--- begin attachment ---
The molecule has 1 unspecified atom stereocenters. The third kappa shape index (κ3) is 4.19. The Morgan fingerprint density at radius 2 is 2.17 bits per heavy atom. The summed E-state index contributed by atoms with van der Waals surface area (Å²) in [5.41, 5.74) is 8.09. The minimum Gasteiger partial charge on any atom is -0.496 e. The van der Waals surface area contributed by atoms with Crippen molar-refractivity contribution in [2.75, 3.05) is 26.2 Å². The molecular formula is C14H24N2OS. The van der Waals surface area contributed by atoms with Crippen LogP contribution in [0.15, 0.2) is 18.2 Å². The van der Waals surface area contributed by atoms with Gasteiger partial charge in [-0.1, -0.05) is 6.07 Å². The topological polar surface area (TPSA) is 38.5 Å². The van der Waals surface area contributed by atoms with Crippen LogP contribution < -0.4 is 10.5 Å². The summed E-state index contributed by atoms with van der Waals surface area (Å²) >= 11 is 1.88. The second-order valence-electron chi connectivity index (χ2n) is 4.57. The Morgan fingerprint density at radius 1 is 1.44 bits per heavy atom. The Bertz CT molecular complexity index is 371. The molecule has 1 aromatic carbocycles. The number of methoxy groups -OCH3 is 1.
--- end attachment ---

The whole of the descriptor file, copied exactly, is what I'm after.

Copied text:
The molecule has 1 unspecified atom stereocenters. The third kappa shape index (κ3) is 4.19. The Morgan fingerprint density at radius 2 is 2.17 bits per heavy atom. The summed E-state index contributed by atoms with van der Waals surface area (Å²) in [5.41, 5.74) is 8.09. The minimum Gasteiger partial charge on any atom is -0.496 e. The van der Waals surface area contributed by atoms with Crippen molar-refractivity contribution in [2.75, 3.05) is 26.2 Å². The molecular formula is C14H24N2OS. The van der Waals surface area contributed by atoms with Crippen LogP contribution in [0.15, 0.2) is 18.2 Å². The van der Waals surface area contributed by atoms with Gasteiger partial charge in [-0.1, -0.05) is 6.07 Å². The topological polar surface area (TPSA) is 38.5 Å². The van der Waals surface area contributed by atoms with Crippen LogP contribution < -0.4 is 10.5 Å². The summed E-state index contributed by atoms with van der Waals surface area (Å²) >= 11 is 1.88. The second-order valence-electron chi connectivity index (χ2n) is 4.57. The Morgan fingerprint density at radius 1 is 1.44 bits per heavy atom. The Bertz CT molecular complexity index is 371. The molecule has 1 aromatic carbocycles. The number of methoxy groups -OCH3 is 1.